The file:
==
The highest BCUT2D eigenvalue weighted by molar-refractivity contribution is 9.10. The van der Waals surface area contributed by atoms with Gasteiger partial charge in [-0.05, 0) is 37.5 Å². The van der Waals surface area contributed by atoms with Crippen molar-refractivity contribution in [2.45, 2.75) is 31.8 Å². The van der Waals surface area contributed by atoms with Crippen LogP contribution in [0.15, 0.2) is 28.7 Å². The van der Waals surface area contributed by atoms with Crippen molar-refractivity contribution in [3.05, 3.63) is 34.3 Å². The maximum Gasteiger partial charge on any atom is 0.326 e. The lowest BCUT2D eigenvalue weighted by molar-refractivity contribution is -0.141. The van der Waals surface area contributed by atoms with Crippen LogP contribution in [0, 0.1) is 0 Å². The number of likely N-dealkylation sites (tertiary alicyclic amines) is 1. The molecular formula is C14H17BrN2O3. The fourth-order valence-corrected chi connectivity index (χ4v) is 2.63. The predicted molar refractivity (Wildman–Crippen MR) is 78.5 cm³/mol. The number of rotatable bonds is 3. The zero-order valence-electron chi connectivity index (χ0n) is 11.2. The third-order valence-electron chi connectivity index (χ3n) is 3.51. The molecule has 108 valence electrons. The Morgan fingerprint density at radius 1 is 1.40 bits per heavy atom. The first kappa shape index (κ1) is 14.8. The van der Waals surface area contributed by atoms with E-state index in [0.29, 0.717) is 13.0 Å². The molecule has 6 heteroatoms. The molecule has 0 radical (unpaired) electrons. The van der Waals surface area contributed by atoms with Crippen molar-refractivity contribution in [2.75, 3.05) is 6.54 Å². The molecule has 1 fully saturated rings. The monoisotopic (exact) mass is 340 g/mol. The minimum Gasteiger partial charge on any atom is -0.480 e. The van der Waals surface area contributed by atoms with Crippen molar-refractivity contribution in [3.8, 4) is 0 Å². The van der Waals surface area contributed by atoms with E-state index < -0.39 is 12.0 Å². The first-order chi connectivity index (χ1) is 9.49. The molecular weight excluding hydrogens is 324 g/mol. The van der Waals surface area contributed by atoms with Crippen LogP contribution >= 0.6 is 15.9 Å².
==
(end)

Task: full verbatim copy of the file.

The highest BCUT2D eigenvalue weighted by molar-refractivity contribution is 9.10. The van der Waals surface area contributed by atoms with Gasteiger partial charge in [-0.05, 0) is 37.5 Å². The van der Waals surface area contributed by atoms with Crippen molar-refractivity contribution in [2.45, 2.75) is 31.8 Å². The van der Waals surface area contributed by atoms with Crippen LogP contribution in [0.15, 0.2) is 28.7 Å². The van der Waals surface area contributed by atoms with Crippen molar-refractivity contribution in [3.05, 3.63) is 34.3 Å². The maximum Gasteiger partial charge on any atom is 0.326 e. The lowest BCUT2D eigenvalue weighted by molar-refractivity contribution is -0.141. The van der Waals surface area contributed by atoms with Crippen LogP contribution in [0, 0.1) is 0 Å². The number of likely N-dealkylation sites (tertiary alicyclic amines) is 1. The molecular formula is C14H17BrN2O3. The fourth-order valence-corrected chi connectivity index (χ4v) is 2.63. The predicted molar refractivity (Wildman–Crippen MR) is 78.5 cm³/mol. The number of rotatable bonds is 3. The zero-order valence-electron chi connectivity index (χ0n) is 11.2. The third-order valence-electron chi connectivity index (χ3n) is 3.51. The molecule has 108 valence electrons. The Morgan fingerprint density at radius 1 is 1.40 bits per heavy atom. The first kappa shape index (κ1) is 14.8. The van der Waals surface area contributed by atoms with E-state index in [0.29, 0.717) is 13.0 Å². The molecule has 6 heteroatoms. The molecule has 0 radical (unpaired) electrons. The van der Waals surface area contributed by atoms with Crippen molar-refractivity contribution in [2.75, 3.05) is 6.54 Å². The molecule has 1 fully saturated rings. The monoisotopic (exact) mass is 340 g/mol. The minimum Gasteiger partial charge on any atom is -0.480 e. The van der Waals surface area contributed by atoms with Crippen molar-refractivity contribution in [3.8, 4) is 0 Å². The van der Waals surface area contributed by atoms with E-state index < -0.39 is 12.0 Å². The first-order chi connectivity index (χ1) is 9.49. The molecular weight excluding hydrogens is 324 g/mol. The van der Waals surface area contributed by atoms with Crippen LogP contribution >= 0.6 is 15.9 Å².